by Joanne Davies

How to assist your child develop their vocabulary

Vocabulary refers to the words students need to know to understand what they hear and read, and to communicate. Research undertaken by E D Hirsch and others suggests that the breadth of a student’s vocabulary is one of the most important factors in increasing reading and oral comprehension. Only when we know the meaning of the words, can we make sense of the content.

We cannot possibly explicitly teach all the words a boy needs to know, and much of our vocabulary knowledge is gained incidentally; through conversations, reading and watching television.

However, explicit teaching of vocabulary has a powerful impact on literacy success. Vocabulary lessons focussing on meaning are an important part of our curriculum. A word needs multiple encounters before it is really known. Therefore, lessons incorporate oral and written activities including providing multiple opportunities for students to: explore the word’s meaning; encounter the word in context; and use the words orally and in written form.

Rich vocabulary supports learning about the world.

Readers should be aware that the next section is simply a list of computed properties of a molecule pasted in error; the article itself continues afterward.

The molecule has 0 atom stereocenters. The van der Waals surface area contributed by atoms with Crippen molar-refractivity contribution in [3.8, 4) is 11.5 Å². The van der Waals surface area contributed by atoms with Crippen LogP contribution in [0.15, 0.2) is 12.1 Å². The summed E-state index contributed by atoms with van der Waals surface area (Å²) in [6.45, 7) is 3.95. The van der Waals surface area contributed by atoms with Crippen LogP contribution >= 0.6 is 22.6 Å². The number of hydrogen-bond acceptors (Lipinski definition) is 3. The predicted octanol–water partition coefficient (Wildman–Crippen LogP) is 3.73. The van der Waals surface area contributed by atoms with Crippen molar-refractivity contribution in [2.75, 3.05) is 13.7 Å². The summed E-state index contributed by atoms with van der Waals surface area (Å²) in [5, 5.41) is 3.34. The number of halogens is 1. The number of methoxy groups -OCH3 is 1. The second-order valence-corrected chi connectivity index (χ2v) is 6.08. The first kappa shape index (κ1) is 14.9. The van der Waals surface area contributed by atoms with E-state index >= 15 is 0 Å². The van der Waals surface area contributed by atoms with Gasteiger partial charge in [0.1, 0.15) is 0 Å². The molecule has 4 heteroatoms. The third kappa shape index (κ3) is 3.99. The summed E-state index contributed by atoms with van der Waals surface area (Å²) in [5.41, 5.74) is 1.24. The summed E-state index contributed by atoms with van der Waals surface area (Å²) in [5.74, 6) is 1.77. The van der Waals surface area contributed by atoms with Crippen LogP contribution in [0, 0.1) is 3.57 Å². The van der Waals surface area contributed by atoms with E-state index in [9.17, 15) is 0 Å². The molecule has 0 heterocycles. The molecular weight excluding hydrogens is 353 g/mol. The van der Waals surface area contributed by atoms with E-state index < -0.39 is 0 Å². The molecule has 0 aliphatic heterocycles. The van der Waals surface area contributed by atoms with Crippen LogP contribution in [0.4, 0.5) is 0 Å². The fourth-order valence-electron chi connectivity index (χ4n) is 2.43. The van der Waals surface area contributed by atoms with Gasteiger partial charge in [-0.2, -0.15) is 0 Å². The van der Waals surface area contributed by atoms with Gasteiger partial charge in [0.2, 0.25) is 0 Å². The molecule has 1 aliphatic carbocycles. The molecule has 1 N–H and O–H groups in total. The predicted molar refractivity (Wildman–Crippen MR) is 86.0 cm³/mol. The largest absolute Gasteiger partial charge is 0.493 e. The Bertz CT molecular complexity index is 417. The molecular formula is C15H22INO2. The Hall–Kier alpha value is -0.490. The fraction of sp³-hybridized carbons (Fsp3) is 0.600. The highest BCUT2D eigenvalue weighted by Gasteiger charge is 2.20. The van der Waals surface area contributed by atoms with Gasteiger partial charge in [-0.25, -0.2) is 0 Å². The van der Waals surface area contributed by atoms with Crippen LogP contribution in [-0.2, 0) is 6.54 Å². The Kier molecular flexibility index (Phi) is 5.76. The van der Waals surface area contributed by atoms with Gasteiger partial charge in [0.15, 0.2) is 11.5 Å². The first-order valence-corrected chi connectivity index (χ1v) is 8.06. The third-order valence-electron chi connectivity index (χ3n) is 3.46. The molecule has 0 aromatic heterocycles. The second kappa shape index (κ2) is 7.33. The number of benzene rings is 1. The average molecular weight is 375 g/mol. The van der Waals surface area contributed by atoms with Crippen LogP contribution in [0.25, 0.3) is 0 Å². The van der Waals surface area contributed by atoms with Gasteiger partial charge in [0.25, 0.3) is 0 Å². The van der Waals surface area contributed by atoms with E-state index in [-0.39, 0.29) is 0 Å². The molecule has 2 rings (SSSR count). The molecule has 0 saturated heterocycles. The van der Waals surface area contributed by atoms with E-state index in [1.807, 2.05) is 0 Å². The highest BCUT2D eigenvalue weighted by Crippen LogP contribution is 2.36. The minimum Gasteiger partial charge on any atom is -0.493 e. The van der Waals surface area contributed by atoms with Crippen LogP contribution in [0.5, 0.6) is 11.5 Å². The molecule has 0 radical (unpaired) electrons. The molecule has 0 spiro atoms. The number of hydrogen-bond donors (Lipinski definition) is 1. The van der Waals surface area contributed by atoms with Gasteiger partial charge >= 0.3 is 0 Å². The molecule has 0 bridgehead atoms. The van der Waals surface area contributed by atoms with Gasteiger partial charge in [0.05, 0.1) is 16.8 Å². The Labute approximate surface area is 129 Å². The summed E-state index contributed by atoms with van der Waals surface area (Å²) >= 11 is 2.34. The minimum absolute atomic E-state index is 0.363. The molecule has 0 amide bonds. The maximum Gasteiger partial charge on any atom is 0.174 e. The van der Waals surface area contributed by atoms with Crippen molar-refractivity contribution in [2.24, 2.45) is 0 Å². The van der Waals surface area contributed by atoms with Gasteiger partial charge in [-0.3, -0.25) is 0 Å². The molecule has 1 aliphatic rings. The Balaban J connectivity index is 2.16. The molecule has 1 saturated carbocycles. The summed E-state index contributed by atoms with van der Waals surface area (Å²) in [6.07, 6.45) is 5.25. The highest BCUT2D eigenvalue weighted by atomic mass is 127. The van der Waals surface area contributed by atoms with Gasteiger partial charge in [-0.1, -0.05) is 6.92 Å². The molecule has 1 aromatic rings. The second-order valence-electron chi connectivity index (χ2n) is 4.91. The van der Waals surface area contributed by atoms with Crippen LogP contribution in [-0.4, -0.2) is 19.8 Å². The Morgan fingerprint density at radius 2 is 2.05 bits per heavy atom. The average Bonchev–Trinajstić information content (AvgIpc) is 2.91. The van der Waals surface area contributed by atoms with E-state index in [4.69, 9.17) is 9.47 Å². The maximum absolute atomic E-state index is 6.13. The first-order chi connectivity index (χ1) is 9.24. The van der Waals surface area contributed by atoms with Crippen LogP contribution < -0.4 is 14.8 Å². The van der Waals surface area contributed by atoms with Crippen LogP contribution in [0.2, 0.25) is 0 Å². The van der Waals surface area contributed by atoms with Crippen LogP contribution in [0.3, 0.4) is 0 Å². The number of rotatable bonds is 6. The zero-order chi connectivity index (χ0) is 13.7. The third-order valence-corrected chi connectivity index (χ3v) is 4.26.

How to assist your child develop their vocabulary

  • Encourage learning new words during conversations at home; recite words repeatedly. Research shows that repeating words is so important for cognitive memory.
  • Read to your child. The more you read, the more vocabulary they will hear and develop.
  • Notice new words. Provide definitions; give examples of context.
  • Talk about objects outside the house when on an outing – for example, the rustling of leaves, or the sounds of the birds, or traffic.
  • Choose a new ‘word of the day’ and attempt to use it in different contexts as many times as possible.


Brought to you by Brighton Grammar School

Joanne Davies is Teaching and Learning Coordinator for the Junior School at Brighton Grammar, an all-boys school in Melbourne This article is about